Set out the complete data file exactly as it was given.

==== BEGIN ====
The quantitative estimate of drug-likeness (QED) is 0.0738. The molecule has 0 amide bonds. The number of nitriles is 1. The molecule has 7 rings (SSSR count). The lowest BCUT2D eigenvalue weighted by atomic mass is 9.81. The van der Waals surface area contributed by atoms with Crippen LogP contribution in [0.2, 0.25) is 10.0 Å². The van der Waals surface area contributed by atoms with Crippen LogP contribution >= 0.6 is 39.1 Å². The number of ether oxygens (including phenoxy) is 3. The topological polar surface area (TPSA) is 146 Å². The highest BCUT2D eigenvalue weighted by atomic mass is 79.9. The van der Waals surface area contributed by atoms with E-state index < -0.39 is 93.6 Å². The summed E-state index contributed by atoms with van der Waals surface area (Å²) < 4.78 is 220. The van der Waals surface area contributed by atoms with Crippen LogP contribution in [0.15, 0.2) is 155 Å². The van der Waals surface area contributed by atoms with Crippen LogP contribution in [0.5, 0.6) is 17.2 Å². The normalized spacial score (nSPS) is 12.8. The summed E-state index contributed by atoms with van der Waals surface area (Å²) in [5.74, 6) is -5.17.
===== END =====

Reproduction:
The quantitative estimate of drug-likeness (QED) is 0.0738. The molecule has 0 amide bonds. The number of nitriles is 1. The molecule has 7 rings (SSSR count). The lowest BCUT2D eigenvalue weighted by atomic mass is 9.81. The van der Waals surface area contributed by atoms with Crippen LogP contribution in [0.2, 0.25) is 10.0 Å². The van der Waals surface area contributed by atoms with Crippen LogP contribution >= 0.6 is 39.1 Å². The number of ether oxygens (including phenoxy) is 3. The topological polar surface area (TPSA) is 146 Å². The highest BCUT2D eigenvalue weighted by atomic mass is 79.9. The van der Waals surface area contributed by atoms with E-state index < -0.39 is 93.6 Å². The summed E-state index contributed by atoms with van der Waals surface area (Å²) < 4.78 is 220. The van der Waals surface area contributed by atoms with Crippen LogP contribution in [0.15, 0.2) is 155 Å². The van der Waals surface area contributed by atoms with Crippen LogP contribution in [0.5, 0.6) is 17.2 Å². The normalized spacial score (nSPS) is 12.8. The summed E-state index contributed by atoms with van der Waals surface area (Å²) in [5.74, 6) is -5.17.